I know little enough about the history of scientific innovation that it was an embarrassingly long time before I realized that Gregor, the protagonist of Des éclairs by Jean Echenoz, is based on the life story of Nikola Tesla. The book is part of a trio of novels inspired by biographical stories; I haven’t read the other two, which are based on the lives of composer Maurice Ravel (Ravel) and long-distance runner Émil Zátopek (Courir).
Like Tesla, Gregor moves from southeastern Europe to New York City to work for Thomas Edison. The lightning of the title comes into play within the first few pages: born into an otherwise unilluminated night, a flash of lightning accompanies the moment of his birth. The shock of the lightning, thunderclap, and resulting forest fire stun those attending the birth, with the result that nobody can remember quite when he was born. Echenoz dubs it a “naissance hors du temps, donc, et hors de la lumière” (9). For Gregor, his birth outside of time and light is the start of a lifelong obsession with electricity.
Gregor’s brilliance is undeniable and undisputed–he learns languages in minutes, his memory is photographic, and most of all he conceives of astonishing new ideas in flashes of ingenuity. Before we learn a thing about his intellect and capacity for innovation, though, we learn that he is profoundly unpleasant. His character is described as “ombrageux, méprisant, susceptible, cassant” and above all, “précocement antipathique” (11). In fact, his personality is as unpredictable and stormy as the lightning storms that obsess him.
After the first series of reversals in fortune as Gregor tries to persuade first Edison, then Westinghouse of the utility and viability of alternating current, his subsequent ideas and conceptual inventions are no longer foregrounded as major innovations, but rather referred to in passing in a way that makes Gregor seem increasingly absurd and pitiful. Serious and essential inventions like radio, hydroelectricity, and robotics are mentioned alongside his efforts to communicate with Mars and establish world peace. He excels in the initial idea phase, but has no interest whatsoever in the nuts-and-bolts implementation of a project. Completely unable to navigate the system of intellectual property, patent development, and business negotiation, Gregor is duped again and again into releasing just enough of a kernel of each idea to allow someone else to develop it to fruition and profit. He appears foolish and impatient:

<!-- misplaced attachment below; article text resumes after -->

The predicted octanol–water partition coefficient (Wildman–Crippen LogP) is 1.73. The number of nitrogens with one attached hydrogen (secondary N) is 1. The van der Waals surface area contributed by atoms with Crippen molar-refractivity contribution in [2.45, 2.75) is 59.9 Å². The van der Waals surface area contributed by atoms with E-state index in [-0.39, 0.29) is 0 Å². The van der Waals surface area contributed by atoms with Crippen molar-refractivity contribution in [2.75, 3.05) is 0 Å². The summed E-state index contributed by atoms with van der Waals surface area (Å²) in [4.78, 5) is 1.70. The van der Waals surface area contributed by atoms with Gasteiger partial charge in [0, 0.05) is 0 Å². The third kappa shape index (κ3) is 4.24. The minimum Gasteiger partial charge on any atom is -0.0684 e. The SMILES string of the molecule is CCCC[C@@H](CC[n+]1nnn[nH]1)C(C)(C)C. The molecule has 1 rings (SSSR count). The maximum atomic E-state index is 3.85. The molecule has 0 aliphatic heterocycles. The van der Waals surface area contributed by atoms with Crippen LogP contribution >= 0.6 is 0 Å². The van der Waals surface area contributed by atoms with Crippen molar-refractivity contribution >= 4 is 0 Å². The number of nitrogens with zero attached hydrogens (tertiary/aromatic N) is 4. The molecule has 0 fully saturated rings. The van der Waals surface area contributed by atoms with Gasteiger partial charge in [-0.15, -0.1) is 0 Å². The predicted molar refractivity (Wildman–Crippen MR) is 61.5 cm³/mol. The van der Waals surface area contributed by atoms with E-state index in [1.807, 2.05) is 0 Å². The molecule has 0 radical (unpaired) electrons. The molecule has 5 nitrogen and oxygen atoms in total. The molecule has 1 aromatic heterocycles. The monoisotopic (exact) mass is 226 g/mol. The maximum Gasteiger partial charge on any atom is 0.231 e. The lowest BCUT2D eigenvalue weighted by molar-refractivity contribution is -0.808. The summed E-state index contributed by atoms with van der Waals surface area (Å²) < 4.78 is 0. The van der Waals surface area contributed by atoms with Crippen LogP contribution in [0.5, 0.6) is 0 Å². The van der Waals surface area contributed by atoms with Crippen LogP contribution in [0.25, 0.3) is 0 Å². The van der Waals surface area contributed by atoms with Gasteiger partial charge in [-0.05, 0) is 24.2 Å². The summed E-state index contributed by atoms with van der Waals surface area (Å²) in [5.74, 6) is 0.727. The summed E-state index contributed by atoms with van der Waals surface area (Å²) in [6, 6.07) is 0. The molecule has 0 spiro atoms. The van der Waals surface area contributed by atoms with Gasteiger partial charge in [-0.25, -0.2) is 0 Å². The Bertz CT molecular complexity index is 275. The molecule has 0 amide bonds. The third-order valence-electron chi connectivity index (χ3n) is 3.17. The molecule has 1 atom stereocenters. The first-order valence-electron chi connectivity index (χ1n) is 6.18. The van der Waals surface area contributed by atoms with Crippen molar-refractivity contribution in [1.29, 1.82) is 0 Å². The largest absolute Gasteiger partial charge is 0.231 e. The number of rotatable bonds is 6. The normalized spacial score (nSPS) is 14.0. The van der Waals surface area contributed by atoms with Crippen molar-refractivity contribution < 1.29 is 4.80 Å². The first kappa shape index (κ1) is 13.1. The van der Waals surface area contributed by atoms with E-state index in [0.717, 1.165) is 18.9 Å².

“Ce n’est donc peut-être pas que Gregor invente des choses à proprement parler mais, dans la découverte et l’intuition de ces choses, il se borne à jeter l’idée qui les produira. Il a tort, allant beacoup trop vite, il debrait s’arrêter cinq minutes sur l’une d’elles pour la mener à son terme et la développer, l’explorer d’autant plus qu’il s’agit chaque fois de phénomènes promis à un certain avenir, jugez-en. La radio. Les rayons X. L’air liquide. La télécommande. Les robots. Le microscope électronique. L’accélérateur de particules. L’Internet. J’en passe.” (80)
His mismanagement of astonishing new ideas eventually leaves him destitute. Having willingly torn up what would have been a highly lucrative contract with Western Union, Gregor slips deeper into poverty. No longer simply antisocial or volatile, he becomes an image of absurdity as his brilliance slips into the background, leaving his compulsions and oddities to come into sharper and sharper relief.
(Not that you can blame Gregor; even now the patent system in the U.S. looks more like a Rubik’s cube of litigation, buyouts, and stock value than a genuine protection of intellectual property. The tragedy that befalls Gregor because of his inability to protect his ideas and turn them into profit is a timely image of the ways the patent system favors corporations rather than individuals.)
Patent reform issues aside, I haven’t yet mentioned the pigeons that accompany Gregor’s demise. While Gregor bristles at even the thought of intimacy or companionship, and despite his crippling phobia of germs and dirt, he has no trouble at all communing with, yes, pigeons. What innocently begins as a certain pleasure and relaxation found in feeding the pigeons in Bryan Park escalates to an obsession. The tipping point between quirkiness and insanity becomes starkly (and humorously) apparent in his attempt to give Christmas gifts to the creatures. The birds swarm him, covering him from head to toe, and he revels in their company:
“Enveloppé de la tête aux pieds par ce manteau de bestioles, ne respirant qu’à peine pour ne pas les troubler, Gregor reste immobile près de la grille du square à travers laquelle des passants arrêtés dans l’ombre, porteurs de gros paquets enrubannés, le considèrent en hochant.” (130)
From there, the pigeons become key players in scenes of violence, determination, and romance in perplexing ways that I’ll leave other readers to discover. More than for his inventions, I’ll remember Gregor for his connection to the foul birds that cover New York’s public parks.
All in all, Des éclairs a highly creative look at brilliance, madness, and society. As always, Echenoz’s prose is super-smart and elegant; his works are consistently among my favorite contemporary French novels (Au piano and Cherokee are longstanding favorites; L’occupation des sols was fascinating, dense, and will stick with me for a long time). In this case, the historical backdrop opens up into a narrative that is an unusual (and a really enjoyable) read. Gregor’s descent into irrelevance and absurdity is both bleak and comic–and I’ll never look at NYC pigeons in quite the same way again.